Waikato District

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Waikato District
Meremere power station
Meremere power station
Waikato Territorial Authority.png
CountryNew Zealand
RegionWaikato
DistrictWaikato District Council
WardsAwaroa ki Tuakau, Eureka, Huntly, Hukanui Waerenga, Newcastle, Ngāruawāhia, Onewhero, Tamahere, Raglan, Whangamarino
SeatNgāruawāhia
Government
 • MayorAllan Sanson
 • Deputy MayorAksel Danger Bech
Area
 • Total3,188.89 km2 (1,231.24 sq mi)
Population
 (June 2020)[1]
 • Total82,900
 • Density26/km2 (67/sq mi)
Time zoneUTC+12 (NZST)
 • Summer (DST)UTC+13 (NZDT)
Postcode(s)
WebsiteWaikato District Council

Waikato District is a territorial authority of New Zealand, in the northern part of Waikato region, North Island. Waikato District is administered by the Waikato District Council, with headquarters in Ngāruawāhia.

The district is centred to the north and west of the city of Hamilton, and takes in much of the northern Waikato Plains and also the Hakarimata Range. The north of the district contains swampy floodplain of the Waikato River and several small lakes, of which the largest is Lake Waikare.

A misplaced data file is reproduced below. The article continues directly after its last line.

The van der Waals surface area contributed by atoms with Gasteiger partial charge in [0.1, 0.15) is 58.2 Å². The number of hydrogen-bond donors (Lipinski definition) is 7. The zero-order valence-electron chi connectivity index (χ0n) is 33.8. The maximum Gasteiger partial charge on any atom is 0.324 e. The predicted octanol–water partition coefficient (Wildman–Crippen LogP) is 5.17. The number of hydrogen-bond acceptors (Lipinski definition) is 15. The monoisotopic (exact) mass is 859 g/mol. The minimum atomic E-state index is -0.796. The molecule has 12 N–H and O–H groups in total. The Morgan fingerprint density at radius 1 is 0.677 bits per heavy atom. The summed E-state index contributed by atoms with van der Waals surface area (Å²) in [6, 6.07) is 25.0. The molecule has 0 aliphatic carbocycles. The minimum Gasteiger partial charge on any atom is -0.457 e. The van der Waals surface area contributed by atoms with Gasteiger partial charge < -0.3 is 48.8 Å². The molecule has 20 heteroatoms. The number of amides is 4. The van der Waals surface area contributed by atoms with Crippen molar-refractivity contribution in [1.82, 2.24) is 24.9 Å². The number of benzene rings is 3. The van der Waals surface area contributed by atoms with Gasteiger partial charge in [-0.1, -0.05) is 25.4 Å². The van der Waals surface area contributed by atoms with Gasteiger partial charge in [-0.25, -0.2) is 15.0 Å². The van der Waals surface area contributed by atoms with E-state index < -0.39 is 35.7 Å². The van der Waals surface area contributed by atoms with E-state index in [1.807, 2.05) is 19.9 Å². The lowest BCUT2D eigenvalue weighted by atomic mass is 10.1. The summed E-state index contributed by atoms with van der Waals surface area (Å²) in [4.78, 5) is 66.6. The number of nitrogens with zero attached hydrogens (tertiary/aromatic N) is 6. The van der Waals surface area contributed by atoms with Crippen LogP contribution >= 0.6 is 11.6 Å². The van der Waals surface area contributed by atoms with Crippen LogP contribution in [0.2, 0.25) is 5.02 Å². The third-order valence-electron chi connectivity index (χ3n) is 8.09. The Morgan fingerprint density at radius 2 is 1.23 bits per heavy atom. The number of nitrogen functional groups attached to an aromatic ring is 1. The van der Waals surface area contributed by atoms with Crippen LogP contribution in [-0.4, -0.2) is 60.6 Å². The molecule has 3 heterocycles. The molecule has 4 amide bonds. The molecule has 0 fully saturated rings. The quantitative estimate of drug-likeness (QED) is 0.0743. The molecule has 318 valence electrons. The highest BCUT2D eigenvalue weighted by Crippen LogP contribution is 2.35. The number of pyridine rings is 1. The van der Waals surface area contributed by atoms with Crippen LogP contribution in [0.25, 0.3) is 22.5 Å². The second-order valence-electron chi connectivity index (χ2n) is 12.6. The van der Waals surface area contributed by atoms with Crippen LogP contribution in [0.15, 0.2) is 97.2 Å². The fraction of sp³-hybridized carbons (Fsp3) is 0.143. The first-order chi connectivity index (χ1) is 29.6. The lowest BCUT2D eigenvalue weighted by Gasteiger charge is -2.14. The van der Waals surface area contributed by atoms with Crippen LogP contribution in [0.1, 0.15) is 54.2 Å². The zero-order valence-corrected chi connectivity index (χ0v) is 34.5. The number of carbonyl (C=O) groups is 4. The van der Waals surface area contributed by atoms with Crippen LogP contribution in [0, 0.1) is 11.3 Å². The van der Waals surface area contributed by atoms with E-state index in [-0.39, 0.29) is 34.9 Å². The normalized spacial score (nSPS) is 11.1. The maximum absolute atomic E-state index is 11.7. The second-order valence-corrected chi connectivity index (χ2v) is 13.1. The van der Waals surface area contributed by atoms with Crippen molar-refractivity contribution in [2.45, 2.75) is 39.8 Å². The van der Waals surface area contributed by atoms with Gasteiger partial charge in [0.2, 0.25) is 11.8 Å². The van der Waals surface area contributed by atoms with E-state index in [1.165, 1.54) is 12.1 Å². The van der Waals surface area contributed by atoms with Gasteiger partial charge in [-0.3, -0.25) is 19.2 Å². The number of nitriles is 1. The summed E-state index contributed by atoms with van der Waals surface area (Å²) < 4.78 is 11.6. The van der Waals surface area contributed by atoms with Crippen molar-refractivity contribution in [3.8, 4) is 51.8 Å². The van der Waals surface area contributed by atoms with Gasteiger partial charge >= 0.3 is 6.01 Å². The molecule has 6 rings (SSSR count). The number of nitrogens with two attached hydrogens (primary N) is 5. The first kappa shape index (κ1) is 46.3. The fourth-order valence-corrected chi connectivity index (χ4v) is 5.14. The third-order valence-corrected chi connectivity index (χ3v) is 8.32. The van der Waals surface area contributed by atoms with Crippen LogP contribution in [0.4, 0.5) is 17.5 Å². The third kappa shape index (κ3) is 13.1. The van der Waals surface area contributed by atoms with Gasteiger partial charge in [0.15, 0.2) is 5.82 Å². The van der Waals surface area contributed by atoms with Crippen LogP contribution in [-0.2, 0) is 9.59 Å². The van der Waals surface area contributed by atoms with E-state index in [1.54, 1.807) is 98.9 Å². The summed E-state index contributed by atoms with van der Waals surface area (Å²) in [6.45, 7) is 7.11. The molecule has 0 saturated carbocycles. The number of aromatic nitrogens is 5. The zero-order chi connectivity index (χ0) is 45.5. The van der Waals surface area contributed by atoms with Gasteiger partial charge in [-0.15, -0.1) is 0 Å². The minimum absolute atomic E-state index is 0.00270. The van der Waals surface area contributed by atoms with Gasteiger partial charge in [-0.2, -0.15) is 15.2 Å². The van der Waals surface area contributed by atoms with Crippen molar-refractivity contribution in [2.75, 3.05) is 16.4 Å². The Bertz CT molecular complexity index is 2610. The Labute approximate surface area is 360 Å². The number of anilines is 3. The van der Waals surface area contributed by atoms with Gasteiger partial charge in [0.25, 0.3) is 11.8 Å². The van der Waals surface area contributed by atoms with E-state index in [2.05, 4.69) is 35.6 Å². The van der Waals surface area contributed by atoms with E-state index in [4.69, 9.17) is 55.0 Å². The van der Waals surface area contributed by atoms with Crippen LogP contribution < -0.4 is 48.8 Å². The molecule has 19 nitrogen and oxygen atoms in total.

Other than Ngāruawāhia, the main population centres are Huntly, Raglan, and Te Kauwhata. The main industries in the district are dairy farming, forestry, and coal mining. There is a major coal-fired power station at Huntly. Te Kauwhata is at the centre of a major wine region.

Population[edit]

At the 2006 census the district had a population of 43,959. Of these, 6834 lived in Huntly, 5106 in Ngāruawāhia, 2637 in Raglan, and 1294 in Te Kauwhata. In 2010, the district acquired part of the adjacent Franklin District, which was dissolved as part of the creation of the Auckland Council, increasing the area to 4,405 km2 (1,701 sq mi).[2] and adding the growing settlements of Tuakau and Pōkeno (see table below). The district's population in June 2020 was 82,900.[1]

The current Waikato District Council logo has been in use since 2003. Since 2014 the Māori translation, 'Te Kaunihera aa Takiwaa o Waikato' is sometimes added below it. WDC uses double vowels rather than macrons in its translations

The largest census areas[3] are shown in this table (in 2018 many area boundaries were altered, so not all are comparable with previous years, though the district remained unaltered)[4] -

Census area[2] 2006 2013[5] 2018[6]